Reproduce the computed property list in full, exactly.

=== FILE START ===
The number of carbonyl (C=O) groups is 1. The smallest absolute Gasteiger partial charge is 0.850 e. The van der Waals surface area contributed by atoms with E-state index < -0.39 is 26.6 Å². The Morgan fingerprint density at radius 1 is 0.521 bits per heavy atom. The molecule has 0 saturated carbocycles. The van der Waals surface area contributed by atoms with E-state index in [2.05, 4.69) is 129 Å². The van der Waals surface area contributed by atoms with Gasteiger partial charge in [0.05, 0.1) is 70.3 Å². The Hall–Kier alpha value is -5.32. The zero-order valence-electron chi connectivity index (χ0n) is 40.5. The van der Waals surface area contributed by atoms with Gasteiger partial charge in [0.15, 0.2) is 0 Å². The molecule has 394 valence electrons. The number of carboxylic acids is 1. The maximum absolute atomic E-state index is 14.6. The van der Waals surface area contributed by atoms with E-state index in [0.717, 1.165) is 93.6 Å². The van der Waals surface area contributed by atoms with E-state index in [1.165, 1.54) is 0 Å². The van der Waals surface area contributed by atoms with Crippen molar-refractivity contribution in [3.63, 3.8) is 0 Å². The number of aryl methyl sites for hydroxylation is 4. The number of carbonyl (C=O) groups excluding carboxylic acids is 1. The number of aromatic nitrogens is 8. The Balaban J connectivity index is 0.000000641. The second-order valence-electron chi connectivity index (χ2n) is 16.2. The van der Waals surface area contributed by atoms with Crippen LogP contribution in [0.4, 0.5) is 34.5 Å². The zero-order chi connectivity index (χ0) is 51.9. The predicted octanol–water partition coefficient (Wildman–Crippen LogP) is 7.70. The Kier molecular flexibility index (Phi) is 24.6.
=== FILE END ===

The number of carbonyl (C=O) groups is 1. The smallest absolute Gasteiger partial charge is 0.850 e. The van der Waals surface area contributed by atoms with E-state index < -0.39 is 26.6 Å². The Morgan fingerprint density at radius 1 is 0.521 bits per heavy atom. The molecule has 0 saturated carbocycles. The van der Waals surface area contributed by atoms with E-state index in [2.05, 4.69) is 129 Å². The van der Waals surface area contributed by atoms with Gasteiger partial charge in [0.05, 0.1) is 70.3 Å². The Hall–Kier alpha value is -5.32. The zero-order valence-electron chi connectivity index (χ0n) is 40.5. The van der Waals surface area contributed by atoms with Gasteiger partial charge in [0.15, 0.2) is 0 Å². The molecule has 394 valence electrons. The number of carboxylic acids is 1. The maximum absolute atomic E-state index is 14.6. The van der Waals surface area contributed by atoms with E-state index in [0.717, 1.165) is 93.6 Å². The van der Waals surface area contributed by atoms with E-state index in [1.165, 1.54) is 0 Å². The van der Waals surface area contributed by atoms with Crippen molar-refractivity contribution in [3.63, 3.8) is 0 Å². The number of aryl methyl sites for hydroxylation is 4. The number of carbonyl (C=O) groups excluding carboxylic acids is 1. The number of aromatic nitrogens is 8. The Balaban J connectivity index is 0.000000641. The second-order valence-electron chi connectivity index (χ2n) is 16.2. The van der Waals surface area contributed by atoms with Crippen LogP contribution in [0.4, 0.5) is 34.5 Å². The zero-order chi connectivity index (χ0) is 51.9. The predicted octanol–water partition coefficient (Wildman–Crippen LogP) is 7.70. The Kier molecular flexibility index (Phi) is 24.6.